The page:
Dog owners across the Harrogate district are being reminded that from 6 April this year all dogs will be legally required to be microchipped.
Microchipping is one of the best ways for owners to increase the chance of their dogs getting home if they wander or are stolen.
Unlike dog tags and collars, which can be taken off or can fall off, micro chipping is a more permanent way to identify a dog – although dogs must legally wear a collar and tag as well.
Micro chipping is an easy and painless process. The microchip is very small, about the size of a grain of rice, and is put under a dog’s loose skin, on the back of the neck. Once this has been done, the dog has its own unique code. If a dog becomes lost or stolen and is picked up by one of the council’s dog wardens or turns up at a shelter or vets’ surgery, the microchip can then be scanned and matched to the owners’ contact details, which are kept on a database. After 6 April, the new law will also require owners to keep their database details up to date.
Over the last three years Harrogate Borough Council’s dog wardens have been hosting free micro chipping events to help prepare owners and their dogs for the new legislation. Over this period over 600 dogs have been microchipped. The next free microchipping session will take place at the Cross Keys pub on Cheapside in Knaresborough on Wednesday 6 April itself, from 11am until 3pm.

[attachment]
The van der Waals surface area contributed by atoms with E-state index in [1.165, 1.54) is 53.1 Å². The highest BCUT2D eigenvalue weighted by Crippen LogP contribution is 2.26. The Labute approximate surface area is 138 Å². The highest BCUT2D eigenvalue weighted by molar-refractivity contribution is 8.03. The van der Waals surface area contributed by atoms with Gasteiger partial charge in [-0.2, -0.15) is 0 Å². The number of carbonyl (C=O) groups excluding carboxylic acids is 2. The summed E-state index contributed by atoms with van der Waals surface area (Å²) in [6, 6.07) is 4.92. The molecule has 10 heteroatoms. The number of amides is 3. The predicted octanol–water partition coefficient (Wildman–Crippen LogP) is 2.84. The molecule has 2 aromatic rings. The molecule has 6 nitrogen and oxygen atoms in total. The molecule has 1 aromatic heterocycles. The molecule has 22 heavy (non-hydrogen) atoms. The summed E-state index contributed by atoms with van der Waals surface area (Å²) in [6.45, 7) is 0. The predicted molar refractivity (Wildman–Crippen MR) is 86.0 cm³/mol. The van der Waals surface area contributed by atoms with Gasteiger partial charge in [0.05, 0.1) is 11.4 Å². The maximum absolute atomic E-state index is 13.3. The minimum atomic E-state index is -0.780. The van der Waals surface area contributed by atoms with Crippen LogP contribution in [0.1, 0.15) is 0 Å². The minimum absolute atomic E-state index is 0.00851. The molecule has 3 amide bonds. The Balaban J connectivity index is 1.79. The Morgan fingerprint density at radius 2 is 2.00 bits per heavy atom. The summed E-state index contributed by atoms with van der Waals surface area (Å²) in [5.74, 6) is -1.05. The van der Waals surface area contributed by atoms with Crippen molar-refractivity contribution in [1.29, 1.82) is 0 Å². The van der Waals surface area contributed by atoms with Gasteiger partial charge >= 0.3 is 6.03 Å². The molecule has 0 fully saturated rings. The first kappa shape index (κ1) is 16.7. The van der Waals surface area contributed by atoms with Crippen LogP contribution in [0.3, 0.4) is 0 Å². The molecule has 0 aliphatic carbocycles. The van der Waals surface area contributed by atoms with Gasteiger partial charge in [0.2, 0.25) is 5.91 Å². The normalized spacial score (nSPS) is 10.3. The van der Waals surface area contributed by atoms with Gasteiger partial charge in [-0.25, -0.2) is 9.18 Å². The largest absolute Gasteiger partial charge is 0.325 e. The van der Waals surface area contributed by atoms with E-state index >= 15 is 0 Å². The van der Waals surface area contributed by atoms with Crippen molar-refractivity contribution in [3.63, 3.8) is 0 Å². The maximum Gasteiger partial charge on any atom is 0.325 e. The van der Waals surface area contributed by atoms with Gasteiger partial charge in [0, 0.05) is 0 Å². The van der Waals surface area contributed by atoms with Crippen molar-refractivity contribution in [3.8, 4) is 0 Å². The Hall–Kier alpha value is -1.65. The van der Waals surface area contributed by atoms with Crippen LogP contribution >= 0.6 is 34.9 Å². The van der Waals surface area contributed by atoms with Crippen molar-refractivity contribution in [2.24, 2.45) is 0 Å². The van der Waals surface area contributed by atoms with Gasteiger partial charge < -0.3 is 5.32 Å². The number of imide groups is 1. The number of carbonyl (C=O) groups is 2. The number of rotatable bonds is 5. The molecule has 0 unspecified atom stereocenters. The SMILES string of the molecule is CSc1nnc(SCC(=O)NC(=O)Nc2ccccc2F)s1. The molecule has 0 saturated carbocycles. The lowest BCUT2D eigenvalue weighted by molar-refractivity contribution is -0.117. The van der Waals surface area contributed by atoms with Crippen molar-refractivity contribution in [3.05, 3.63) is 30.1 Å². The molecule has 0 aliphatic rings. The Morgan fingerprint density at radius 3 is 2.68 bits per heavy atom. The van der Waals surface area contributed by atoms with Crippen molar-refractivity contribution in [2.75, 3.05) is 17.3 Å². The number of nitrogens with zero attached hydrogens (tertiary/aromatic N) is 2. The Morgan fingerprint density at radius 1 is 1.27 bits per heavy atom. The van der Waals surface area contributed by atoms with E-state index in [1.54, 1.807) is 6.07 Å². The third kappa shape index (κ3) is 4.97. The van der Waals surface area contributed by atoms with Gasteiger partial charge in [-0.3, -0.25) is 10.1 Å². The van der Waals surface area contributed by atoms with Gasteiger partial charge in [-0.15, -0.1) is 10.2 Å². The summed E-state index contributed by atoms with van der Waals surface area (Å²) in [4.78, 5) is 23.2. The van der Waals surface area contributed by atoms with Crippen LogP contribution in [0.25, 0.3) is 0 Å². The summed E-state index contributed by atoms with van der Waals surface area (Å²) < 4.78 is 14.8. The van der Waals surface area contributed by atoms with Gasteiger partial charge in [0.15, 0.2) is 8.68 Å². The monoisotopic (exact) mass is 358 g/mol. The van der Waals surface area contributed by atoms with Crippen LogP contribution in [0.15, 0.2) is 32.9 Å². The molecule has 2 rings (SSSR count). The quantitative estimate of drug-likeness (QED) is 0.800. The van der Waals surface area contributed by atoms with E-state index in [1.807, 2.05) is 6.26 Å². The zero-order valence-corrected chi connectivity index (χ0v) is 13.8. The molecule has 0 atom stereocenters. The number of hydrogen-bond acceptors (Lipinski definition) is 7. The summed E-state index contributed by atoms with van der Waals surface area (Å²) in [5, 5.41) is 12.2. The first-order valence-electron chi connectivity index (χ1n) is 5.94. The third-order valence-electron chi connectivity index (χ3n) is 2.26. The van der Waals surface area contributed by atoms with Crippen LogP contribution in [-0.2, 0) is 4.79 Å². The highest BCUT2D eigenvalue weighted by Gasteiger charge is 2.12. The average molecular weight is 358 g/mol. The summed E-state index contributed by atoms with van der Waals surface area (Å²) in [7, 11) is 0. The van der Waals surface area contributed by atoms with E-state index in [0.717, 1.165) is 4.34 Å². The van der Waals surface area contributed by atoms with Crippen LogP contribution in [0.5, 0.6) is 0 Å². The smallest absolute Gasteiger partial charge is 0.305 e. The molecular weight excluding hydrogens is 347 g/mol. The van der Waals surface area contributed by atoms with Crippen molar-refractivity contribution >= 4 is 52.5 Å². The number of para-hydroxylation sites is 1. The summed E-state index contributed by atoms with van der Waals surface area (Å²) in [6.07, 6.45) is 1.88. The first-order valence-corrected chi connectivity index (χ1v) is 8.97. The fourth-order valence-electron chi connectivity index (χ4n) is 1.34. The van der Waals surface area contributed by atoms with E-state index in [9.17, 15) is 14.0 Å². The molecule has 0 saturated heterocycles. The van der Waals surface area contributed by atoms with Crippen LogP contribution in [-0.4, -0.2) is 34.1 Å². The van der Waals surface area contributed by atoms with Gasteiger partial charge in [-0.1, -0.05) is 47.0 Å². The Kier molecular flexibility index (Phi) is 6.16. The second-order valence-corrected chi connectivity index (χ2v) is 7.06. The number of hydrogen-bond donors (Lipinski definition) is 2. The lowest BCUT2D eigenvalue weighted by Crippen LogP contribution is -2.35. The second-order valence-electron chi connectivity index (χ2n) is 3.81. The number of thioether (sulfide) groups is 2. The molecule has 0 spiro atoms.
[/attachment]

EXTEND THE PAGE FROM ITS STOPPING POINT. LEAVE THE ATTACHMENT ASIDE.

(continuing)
Under the regulations, a dog is considered microchipped when it has been implanted with a chip and the owner has registered their details on an approved database.
If a dog owner subsequently moves, or changes their contact details, the dog is no longer considered microchipped under the regulations and enforcement can be taken and a notice served. If the keeper does not get their details up to date within 21 days of the served notice, they will be liable to pay a fine of £500.
Mark Lee, Environmental Health Officer at Harrogate Borough Council said:
Micro chipping is a great idea.
Microchipping will make it easier for our dog wardens or the police to trace the owners of missing dogs which in turn means they can be reunited with their pets as quickly as possible.
The law also has the benefit of helping in the control of dangerous dogs as it creates a link between a dog and its owner.
I would urge any dog owner who hasn’t already had their dog microchipped to do so now and those who have their dog microchipped to check their details are up to date.
For more information on microchipping visit https://www.dogstrust.org.uk
You can also find out where you can get your pet microchipped by visiting www.petlog.org.uk and entering your postcode.